The folders are:

Most of the labels are self explanatory but some need clarification.

Correspondence contains genealogy letters of a general nature. Those about a specific surname or person are filed in the Names folder.

Curry All  stores files about the Curry surname in Australia ready for when I have the time or inclination to conduct a one-name study.

Geniaus Backup  is a backup of my family site files ie templates and design. I don't need to back up the data as the backup is my TMG database and its backups.

Geniaus Talks is the home of my talks and presentations.

Names is the biggest folder. It has some sorting folders that are prefixed with 00 and then a folder for each surname in my database.

Within each name folder is a series of documents and folders. Each file name is in the format:
Lastname, Firstname DoB File description.

Once I have more than three or four files for an individual he or she gets a folder labelled with: Lastname, Firstname Do.

Odds & Sods is just that. The place where I fling  graphics, cartoons and other ephemera.

Our  Diary is peculiar to me. It contains an Excel spreadsheet that is my digital diary; the folder also contains other documents such as invitations, programs, tickets that are hyperlinked from the corresponding entry in the diary.

This diary from the day of my parent's marriage has been constructed over the years from documents, printed diaries, old calendars, receipts, certificates, recollections, newspaper clippings and by uing photographs as prompts. I  presently use Outlook for my diary and periodically export this into the Our Diary spreadsheet.

The Headings for this spreadsheet are: Day, Date, Time, Details, Source 1, Source 2, Source 3.

Places is similar to names but contains folders with maps and information about the places of my ancestors. Thes include, Towns, Houses and Chruches.

Presentations has been explained in a previous blog post,Where do you put them? Conference Papers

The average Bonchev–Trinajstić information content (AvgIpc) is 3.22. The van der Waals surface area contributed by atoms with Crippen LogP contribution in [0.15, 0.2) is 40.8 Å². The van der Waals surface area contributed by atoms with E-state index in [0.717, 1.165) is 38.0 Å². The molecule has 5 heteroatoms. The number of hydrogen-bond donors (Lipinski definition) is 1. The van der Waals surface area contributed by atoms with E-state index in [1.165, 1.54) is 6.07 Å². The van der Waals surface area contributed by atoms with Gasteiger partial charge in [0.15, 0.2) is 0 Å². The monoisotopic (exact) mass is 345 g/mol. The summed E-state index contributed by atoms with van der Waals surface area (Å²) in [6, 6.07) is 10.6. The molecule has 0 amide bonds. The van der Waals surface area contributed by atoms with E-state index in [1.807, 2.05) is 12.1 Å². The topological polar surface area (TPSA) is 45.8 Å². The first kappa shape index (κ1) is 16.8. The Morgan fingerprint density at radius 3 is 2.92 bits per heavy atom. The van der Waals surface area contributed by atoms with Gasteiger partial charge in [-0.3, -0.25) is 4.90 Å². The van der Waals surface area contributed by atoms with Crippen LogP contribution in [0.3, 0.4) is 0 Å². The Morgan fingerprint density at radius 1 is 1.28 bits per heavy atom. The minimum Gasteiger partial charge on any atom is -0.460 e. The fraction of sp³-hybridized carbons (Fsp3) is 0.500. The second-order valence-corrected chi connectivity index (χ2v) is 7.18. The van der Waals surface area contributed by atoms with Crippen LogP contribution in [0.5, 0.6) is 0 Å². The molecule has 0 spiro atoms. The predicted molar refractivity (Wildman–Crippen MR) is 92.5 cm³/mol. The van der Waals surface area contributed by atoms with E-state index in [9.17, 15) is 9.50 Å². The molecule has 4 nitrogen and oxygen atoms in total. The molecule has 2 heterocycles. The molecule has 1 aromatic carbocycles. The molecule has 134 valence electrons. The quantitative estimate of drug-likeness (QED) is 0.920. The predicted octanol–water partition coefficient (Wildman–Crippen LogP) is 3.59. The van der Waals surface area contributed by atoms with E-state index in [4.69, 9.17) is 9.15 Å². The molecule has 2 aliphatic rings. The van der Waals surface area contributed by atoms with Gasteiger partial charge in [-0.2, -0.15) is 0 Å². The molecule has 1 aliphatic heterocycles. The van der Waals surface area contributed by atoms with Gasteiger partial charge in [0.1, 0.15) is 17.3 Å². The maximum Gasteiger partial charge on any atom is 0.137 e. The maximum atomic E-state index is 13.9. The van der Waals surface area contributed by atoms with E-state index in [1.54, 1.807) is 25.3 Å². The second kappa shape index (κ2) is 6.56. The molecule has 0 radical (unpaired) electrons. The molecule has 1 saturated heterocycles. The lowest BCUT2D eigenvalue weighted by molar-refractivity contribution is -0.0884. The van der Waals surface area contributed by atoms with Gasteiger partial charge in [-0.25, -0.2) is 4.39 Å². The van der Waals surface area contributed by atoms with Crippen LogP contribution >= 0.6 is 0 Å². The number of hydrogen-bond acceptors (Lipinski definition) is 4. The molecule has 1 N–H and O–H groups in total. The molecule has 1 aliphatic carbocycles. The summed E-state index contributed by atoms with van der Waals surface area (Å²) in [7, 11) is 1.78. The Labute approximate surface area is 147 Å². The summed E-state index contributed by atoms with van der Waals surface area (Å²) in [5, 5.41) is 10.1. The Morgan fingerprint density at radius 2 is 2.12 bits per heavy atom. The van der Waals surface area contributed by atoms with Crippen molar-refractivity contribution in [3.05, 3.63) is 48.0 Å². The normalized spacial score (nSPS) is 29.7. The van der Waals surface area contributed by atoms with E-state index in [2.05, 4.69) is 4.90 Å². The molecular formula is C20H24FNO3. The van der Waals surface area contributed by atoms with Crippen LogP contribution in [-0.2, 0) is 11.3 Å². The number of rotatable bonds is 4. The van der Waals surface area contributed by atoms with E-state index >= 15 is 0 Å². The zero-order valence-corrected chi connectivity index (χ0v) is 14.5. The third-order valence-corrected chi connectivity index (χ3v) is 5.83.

Research Log and Plans does not house my master research log(that is a Google Docs spreadsheet) but the smaller logs I create when I am going to visit a particular repository, resource or place eg The National Archives, The Family History Library, or The National Library of Australia.

TMG and TNG are where one finds files relating to my two genealogy software programs. These folders do not have family data.

I keep and tag all of my bookmarks in Delicious and use Picasa to tag and organise my photographs. Librarything is my program of choice for organising my books.

Perusing this list I am reminded of one other folder - Genealogy - Scans to sort. This is where my scans live until I file them. For consistency I think it will be renamed.

Phew! That was a post and a half - hope it answers your question, Sharon.

Thursday, May 19, 2011

I must be crazy....

I launched another blog today, GeniAusEvents. This blog is mainly for Aussie bloggers but would be of interest to people travelling from overseas who want to attend some genealogy events in Australia.

Here is part of what I had to say in my first post:

"This morning I was reflecting on a post I made on May 3, Elusive Events, in which I wrote "I dream of an online calendar that lists all events that may be suitable for budding and experienced  Australian genealogists. Something based on the Geneawebinars Blog would seem to fit the bill...but who will take responsibility for such a resource?"